Listen to/Watch entire show:
People say that L.A. has no beginning and no end, but it's not true. We have Santa Monica Pier. Surely, this is the very first place everyone visits when they arrive in the metropolis, the spot where we all wash ashore to thrive or fail.
In my fantasy version of L.A., it's the first square on a vast game board — the square where everyone sets down his little marker before rolling the dice and advancing east up Colorado. After that, you pick a card and turn right or left along the Yellow Brick Road.
Just now it's late afternoon on the pier, and a brisk wind pulls at hats and sweatshirts. The sun will soon set, the buskers are packing up, and the Urban Man is strolling a thinning crowd, keeping one hand on his fedora, when he hears, "Hey mister! Can you spare five bucks?"
I look up to find a smiling boy/man of about 21, close-cropped hair, tall and perfect of chin, carrying a new guitar case and an expensive backpack, each no doubt a present from mom and dad back in Kansas. His jeans are carefully rent in strategic places. And though it's getting pretty cold, he wears no sweatshirt, just a skintight T and a choker of beads. Better yet, he has that insouciant look, that untroubled, "here I am world" expectation. In short, he looks like a person already famous.
And I remember how someone once said, "In L.A., we don't idolize Prosperity so much as we idolize Possibility." It's never what we have, it's what we might have tomorrow.
"I've been playing out here all afternoon," he says. "My best stuff. But I didn't make enough for dinner."
"Where are you from?" I ask.
"Here and there," he replies, not admitting to Kansas. "We just got to L.A. this morning. Another five bucks, and we can get a decent meal."
Only then do I notice the girl, wrapped in a nice down jacket, sitting on a bench, one hand on her rolling suitcase, looking placidly north at the lights springing up along the coast.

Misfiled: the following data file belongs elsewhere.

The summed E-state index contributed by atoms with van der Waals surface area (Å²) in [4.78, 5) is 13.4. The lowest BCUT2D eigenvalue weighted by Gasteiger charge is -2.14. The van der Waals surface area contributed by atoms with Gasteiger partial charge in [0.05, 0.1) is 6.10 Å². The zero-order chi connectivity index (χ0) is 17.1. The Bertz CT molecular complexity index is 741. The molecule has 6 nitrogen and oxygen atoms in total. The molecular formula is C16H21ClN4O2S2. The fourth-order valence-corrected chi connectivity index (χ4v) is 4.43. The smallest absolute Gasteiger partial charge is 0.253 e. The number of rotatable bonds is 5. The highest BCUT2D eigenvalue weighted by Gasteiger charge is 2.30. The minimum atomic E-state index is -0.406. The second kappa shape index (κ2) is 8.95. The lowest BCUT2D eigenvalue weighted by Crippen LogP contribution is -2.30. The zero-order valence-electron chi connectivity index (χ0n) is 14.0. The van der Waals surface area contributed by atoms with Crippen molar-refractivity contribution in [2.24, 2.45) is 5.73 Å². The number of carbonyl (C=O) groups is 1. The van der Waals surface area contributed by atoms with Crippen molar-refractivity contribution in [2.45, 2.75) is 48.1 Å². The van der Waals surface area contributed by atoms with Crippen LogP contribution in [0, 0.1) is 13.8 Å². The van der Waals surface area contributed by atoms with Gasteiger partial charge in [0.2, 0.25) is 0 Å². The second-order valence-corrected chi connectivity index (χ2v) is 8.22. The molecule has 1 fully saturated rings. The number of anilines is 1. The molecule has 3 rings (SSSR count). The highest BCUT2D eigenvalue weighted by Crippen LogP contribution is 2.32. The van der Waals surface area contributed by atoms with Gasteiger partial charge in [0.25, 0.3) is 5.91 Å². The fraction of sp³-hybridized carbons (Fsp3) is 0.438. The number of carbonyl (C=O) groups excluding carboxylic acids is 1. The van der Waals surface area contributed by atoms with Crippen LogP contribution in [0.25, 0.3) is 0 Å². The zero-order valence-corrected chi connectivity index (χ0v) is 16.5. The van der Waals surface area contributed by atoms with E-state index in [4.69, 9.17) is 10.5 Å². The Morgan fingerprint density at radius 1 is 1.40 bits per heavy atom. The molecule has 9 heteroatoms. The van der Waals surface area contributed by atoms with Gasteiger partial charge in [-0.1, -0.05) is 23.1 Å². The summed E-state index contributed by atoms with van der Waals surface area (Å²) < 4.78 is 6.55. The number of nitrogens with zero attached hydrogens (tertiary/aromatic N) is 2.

I don't know about you, but I'm always impressed when people ask for a solid fiver. In fact, I offer that advice to anyone looking for a handout. It sets a nice tone for the ensuing negotiation.
"I can spare two bucks," I say, pulling them out of my wallet.
"Oh come on, we just got here," taunts the boy/man, waiving away my cash. It's a strange argument, but it forces me to perform a complex philosophical calculation.
I mean, I know I should be bothered by the haughty expectation of his youth. I should tell him that I save my charity for people who have already thrown the dice and lost, for the folks now wandering confused and backward around the gameboard to the pier. By rights, I should get annoyed and say, "Hey, get a job."
But the boy/man has unsettled me with the utter equanimity in his eyes, his certainty of good times ahead. He has somehow established the sense that I, as a representative of the city, owe him, the current representative of all possibility, at least five bucks. It's not a charity, he seems to say, it's an offering to that local god named "All That Might Be."
Sure enough, I put back the two dollar bills and pull out a Lincoln.
Only now does the girl turn and give me a smile. Then she stands and takes the boy/man's hand, and they turn toward the city, which night has officially turned to
Oz. And yes, of course I envy them as they head up the steep road from the pier and disappear along Colorado, on the lookout for the wizard who will make all their dreams come true....Or not.
Either way, thinks the Urban Man, that was worth five bucks.
Copyright © 2009 Marc Porter Zasada. All Rights Reserved.
Engage & Discuss
BROUGHT TO YOU BY